- Publicaton Date
- April 2022
- Standard Number
- Yale University Press
- 400 pages, 240 x 165
- 198 colour + b/w illus.
In his new book, Todd Longstaffe-Gowan looks at a series of unique gardens made by English eccentrics in the eighteenth and nineteenth centuries. Their unusual creators – from the superstitious antiquary William Stukeley (d.1765), to the pleasure-ground proprietor Jonathan Tyers (d.1767), and the bird-loving Lady Reade (d.1811) – built miniature mountains, shaped topiary, collected animals, excavated caves and assembled architectural fragments to realize their gardens in a way that was, and sometimes still is, thought to be excessive.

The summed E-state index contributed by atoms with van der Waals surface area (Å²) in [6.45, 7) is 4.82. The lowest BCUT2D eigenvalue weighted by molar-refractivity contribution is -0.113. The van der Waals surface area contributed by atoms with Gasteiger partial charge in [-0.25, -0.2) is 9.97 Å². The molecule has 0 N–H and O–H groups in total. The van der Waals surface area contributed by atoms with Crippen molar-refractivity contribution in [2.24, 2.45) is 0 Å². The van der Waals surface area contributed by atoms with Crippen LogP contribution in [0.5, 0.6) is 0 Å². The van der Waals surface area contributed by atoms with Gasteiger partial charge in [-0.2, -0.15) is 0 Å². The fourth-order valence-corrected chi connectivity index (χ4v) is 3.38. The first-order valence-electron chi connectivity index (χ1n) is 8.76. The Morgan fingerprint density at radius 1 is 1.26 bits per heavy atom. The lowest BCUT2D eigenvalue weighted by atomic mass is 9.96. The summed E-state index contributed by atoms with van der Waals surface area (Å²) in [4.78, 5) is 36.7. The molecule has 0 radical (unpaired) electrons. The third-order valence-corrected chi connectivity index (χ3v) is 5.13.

Bringing together garden and landscape history with cultural history and biography, English Garden Eccentrics examines what it is about the gardener and his or her creation that can be seen as eccentric and analyses an area of garden history that has scarcely been previously explored: gardens seen as expressions of the singular character of their makers and therefore functioning, in effect, as a form of autobiography.
This lively and accessible book calls on gardeners today to learn from example and dare to be eccentric.